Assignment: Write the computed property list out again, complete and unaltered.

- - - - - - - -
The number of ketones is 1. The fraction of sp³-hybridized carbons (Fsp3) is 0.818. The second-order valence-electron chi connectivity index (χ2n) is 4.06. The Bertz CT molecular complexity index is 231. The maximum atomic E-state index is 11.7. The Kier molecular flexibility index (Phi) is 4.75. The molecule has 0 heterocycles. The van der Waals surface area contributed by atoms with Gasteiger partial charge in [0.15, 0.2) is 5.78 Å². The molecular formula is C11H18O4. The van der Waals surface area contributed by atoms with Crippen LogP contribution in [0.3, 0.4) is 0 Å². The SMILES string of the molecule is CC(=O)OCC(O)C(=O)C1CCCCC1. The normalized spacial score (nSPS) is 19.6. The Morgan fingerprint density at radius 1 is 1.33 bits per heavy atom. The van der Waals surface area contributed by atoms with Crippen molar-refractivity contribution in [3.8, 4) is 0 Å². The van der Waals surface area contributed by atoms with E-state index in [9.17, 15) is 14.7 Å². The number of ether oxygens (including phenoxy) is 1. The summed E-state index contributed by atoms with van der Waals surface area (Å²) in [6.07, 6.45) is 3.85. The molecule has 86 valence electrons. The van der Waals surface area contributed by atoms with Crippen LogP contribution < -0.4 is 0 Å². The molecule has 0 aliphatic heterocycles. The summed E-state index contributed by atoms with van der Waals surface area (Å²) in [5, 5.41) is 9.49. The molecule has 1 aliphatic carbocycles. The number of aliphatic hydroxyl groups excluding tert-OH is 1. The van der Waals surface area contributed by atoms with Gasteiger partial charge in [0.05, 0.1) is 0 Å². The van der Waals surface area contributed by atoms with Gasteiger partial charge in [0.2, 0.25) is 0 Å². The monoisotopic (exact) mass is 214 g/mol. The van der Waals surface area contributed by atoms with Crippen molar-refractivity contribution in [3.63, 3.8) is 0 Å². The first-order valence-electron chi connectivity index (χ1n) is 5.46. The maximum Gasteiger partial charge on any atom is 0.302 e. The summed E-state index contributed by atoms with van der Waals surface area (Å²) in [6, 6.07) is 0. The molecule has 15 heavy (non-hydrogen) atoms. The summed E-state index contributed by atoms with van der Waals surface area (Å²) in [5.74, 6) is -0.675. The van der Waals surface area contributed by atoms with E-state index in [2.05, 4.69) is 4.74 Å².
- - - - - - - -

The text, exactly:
The number of ketones is 1. The fraction of sp³-hybridized carbons (Fsp3) is 0.818. The second-order valence-electron chi connectivity index (χ2n) is 4.06. The Bertz CT molecular complexity index is 231. The maximum atomic E-state index is 11.7. The Kier molecular flexibility index (Phi) is 4.75. The molecule has 0 heterocycles. The van der Waals surface area contributed by atoms with Gasteiger partial charge in [0.15, 0.2) is 5.78 Å². The molecular formula is C11H18O4. The van der Waals surface area contributed by atoms with Crippen LogP contribution in [0.3, 0.4) is 0 Å². The SMILES string of the molecule is CC(=O)OCC(O)C(=O)C1CCCCC1. The normalized spacial score (nSPS) is 19.6. The Morgan fingerprint density at radius 1 is 1.33 bits per heavy atom. The van der Waals surface area contributed by atoms with Crippen molar-refractivity contribution in [3.8, 4) is 0 Å². The van der Waals surface area contributed by atoms with E-state index in [9.17, 15) is 14.7 Å². The number of ether oxygens (including phenoxy) is 1. The summed E-state index contributed by atoms with van der Waals surface area (Å²) in [6.07, 6.45) is 3.85. The molecule has 86 valence electrons. The van der Waals surface area contributed by atoms with Crippen LogP contribution < -0.4 is 0 Å². The molecule has 0 aliphatic heterocycles. The summed E-state index contributed by atoms with van der Waals surface area (Å²) in [5, 5.41) is 9.49. The molecule has 1 aliphatic carbocycles. The number of aliphatic hydroxyl groups excluding tert-OH is 1. The van der Waals surface area contributed by atoms with Gasteiger partial charge in [0.05, 0.1) is 0 Å². The van der Waals surface area contributed by atoms with Gasteiger partial charge in [0.2, 0.25) is 0 Å². The monoisotopic (exact) mass is 214 g/mol. The van der Waals surface area contributed by atoms with Crippen molar-refractivity contribution in [3.63, 3.8) is 0 Å². The first-order valence-electron chi connectivity index (χ1n) is 5.46. The maximum Gasteiger partial charge on any atom is 0.302 e. The summed E-state index contributed by atoms with van der Waals surface area (Å²) in [6, 6.07) is 0. The molecule has 15 heavy (non-hydrogen) atoms. The summed E-state index contributed by atoms with van der Waals surface area (Å²) in [5.74, 6) is -0.675. The van der Waals surface area contributed by atoms with E-state index in [2.05, 4.69) is 4.74 Å².